The gubernatorial candidate branding himself as the pro-business choice in the race failed to check in with firms around the state before ridiculing next-generation high-speed Internet service this week.
Just hours after Republican Tom Emmer derisively dismissed it as "ultraspeedy broadband" at a Tuesday debate, an audience across town at the University of Minnesota heard economic development and business officials plead for leadership on the issue and greater investment to expand high-speed Internet service in the state.
The 2010 Minnesota Broadband Summit, convened and moderated by Democratic Sen. Amy Klobuchar, a leading broadband advocate in Congress, featured Julius Genachowski, chairman of the Federal Communications Commission. But the most compelling testimony came from Minnesota business leaders, who spoke passionately about high-speed broadband fueling the growth needed to keep the state's economic engine humming far into the future.
Pamela Lehmann, executive director for the Lac qui Parle County Economic Development Authority, made it clear that high-speed broadband is one of the best hopes to revitalize rural areas like hers -- allowing them to attract and retain both businesses and employees who telecommute. Thomson Reuters executive Rick King, who led the state's Ultra High-Speed Broadband Task Force, underscored broadband's attractiveness to employers large and small and then offered intriguing possibilities on how it could save schools money and direct more dollars into classrooms.
But it was the owner of an iconic North Shore small business who spoke most forcefully about the need to act. Bruce Kerfoot, who runs the Gunflint Lodge north of Grand Marais, voiced his fear that clunky connections over "50-year-old wires" put him at a competitive disadvantage. Inadequate and unreliable service causes delays in processing credit cards, he said. It slows his ability to get guests a fishing license. It makes it onerous for foreign guests to book an online reservation.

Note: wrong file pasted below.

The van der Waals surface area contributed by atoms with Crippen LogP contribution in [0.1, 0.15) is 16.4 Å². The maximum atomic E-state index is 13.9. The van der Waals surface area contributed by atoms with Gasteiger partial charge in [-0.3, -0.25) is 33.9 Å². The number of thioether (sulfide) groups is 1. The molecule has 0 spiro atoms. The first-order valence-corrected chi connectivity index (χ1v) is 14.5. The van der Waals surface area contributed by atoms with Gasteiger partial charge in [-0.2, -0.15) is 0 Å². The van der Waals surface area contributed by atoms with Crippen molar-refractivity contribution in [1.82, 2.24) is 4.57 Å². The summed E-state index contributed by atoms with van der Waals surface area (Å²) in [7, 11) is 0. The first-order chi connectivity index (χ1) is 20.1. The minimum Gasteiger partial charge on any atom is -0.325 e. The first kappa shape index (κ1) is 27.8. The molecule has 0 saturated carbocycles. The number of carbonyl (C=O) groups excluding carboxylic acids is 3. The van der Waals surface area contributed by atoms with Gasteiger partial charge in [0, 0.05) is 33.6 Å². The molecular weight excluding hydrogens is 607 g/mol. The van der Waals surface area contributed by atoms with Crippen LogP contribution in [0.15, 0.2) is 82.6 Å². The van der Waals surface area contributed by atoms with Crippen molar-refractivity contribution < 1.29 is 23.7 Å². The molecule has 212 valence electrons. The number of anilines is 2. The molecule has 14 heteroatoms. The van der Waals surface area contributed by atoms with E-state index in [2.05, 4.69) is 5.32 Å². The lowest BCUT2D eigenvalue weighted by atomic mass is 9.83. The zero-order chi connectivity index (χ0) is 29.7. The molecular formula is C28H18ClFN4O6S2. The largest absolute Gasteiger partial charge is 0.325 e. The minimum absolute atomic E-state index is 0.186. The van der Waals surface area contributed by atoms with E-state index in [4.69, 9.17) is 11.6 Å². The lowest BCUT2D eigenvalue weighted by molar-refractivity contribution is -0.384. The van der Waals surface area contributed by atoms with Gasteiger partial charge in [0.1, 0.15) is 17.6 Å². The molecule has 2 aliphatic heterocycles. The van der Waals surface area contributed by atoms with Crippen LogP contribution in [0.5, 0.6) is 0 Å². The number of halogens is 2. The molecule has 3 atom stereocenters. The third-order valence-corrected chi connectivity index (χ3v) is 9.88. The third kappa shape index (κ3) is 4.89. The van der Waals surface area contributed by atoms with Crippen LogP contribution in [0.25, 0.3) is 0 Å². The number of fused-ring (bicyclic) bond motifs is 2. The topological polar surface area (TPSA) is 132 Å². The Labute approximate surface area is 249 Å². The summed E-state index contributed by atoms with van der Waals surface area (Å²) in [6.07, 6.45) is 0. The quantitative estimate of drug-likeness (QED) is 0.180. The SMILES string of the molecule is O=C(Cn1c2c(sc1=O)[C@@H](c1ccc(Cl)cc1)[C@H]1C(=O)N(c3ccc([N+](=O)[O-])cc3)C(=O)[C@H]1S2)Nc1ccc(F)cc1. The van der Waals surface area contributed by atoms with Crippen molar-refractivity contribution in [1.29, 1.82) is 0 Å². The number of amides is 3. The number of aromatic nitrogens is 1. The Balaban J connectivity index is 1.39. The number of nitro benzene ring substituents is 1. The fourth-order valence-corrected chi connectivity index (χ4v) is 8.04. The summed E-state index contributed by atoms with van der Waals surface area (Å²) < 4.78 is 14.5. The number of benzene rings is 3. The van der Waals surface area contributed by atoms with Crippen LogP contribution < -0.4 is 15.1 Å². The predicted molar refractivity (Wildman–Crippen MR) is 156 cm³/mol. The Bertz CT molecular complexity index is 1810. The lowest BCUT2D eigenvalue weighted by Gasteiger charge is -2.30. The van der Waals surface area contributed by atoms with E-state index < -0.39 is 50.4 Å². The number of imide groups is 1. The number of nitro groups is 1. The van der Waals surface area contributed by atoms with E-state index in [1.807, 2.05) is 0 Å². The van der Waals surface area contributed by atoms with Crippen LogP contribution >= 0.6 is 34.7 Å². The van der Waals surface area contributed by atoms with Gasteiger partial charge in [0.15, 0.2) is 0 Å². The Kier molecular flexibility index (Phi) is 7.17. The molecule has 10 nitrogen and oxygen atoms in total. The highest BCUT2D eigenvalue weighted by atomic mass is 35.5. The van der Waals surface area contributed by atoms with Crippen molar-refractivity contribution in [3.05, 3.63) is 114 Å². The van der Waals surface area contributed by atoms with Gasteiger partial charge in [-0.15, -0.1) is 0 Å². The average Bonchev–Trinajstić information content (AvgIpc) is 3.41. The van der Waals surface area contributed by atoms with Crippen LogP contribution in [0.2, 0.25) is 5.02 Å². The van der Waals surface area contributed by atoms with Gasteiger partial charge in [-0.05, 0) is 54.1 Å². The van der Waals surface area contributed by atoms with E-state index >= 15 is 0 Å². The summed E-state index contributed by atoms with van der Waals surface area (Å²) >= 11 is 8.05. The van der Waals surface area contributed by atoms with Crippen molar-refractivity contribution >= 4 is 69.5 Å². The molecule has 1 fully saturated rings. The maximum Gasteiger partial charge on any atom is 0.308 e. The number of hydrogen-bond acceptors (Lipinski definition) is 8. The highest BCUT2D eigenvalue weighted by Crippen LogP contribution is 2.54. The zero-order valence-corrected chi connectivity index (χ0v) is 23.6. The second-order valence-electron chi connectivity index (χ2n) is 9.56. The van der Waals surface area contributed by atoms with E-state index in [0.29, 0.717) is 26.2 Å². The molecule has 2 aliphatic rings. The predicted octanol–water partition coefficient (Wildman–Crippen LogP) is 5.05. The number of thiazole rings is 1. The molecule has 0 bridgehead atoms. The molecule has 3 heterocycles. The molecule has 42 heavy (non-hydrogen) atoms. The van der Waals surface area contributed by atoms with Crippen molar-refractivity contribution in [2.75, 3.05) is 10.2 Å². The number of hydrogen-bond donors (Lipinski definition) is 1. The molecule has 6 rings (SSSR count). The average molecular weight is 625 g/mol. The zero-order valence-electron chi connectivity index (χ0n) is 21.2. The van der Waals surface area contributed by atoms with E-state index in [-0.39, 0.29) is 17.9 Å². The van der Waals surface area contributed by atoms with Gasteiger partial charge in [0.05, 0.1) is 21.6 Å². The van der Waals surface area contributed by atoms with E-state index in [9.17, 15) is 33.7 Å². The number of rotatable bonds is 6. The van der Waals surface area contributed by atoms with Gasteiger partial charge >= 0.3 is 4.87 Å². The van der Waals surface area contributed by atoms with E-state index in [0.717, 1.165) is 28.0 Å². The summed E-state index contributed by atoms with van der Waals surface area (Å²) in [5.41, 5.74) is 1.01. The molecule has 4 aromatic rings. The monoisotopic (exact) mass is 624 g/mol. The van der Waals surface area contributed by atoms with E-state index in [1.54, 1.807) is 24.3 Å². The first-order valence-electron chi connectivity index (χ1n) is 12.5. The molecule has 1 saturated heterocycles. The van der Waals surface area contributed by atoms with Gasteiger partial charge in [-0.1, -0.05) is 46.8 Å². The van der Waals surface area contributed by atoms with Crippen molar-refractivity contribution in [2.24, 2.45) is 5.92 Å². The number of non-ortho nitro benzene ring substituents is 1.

Kerfoot correctly said the same concerted effort that made rural electrification and the interstate highway system possible is needed to bring true high-speed broadband to all areas. "It really is of that same significance and magnitude,'' he said.
That's why Emmer's laissez-faire attitude toward broadband availability -- reiterated at a Wednesday debate on infrastructure -- is so alarming in this watershed governor's race. Job growth isn't going to happen without this technological foundation, a fact backed up by academic research and real-world examples such as Bristol, Va., where fiber-optic cable's availability helped spur two firms to hire 700 people.
And yet, the United States is falling further behind in broadband penetration, speed and price, ranking 12th or 15th, depending on the measurement among the 30 developed nations. Kerfoot and other business leaders understand that national and state leadership is essential -- now -- to meld the public-private partnerships needed for the giant task of making high-speed connections widespread.
So far, only Independence Party candidate Tom Horner has truly made broadband a high priority in his campaign. Horner has called for strengthening the state's "broadband backbone." Democrat Mark Dayton has expressed support but needs a stronger emphasis. At a minimum, Emmer needs to stop dissing broadband. Doing so undermines his credibility on business issues and does a disservice to business leaders working so hard to wire Minnesota for the future.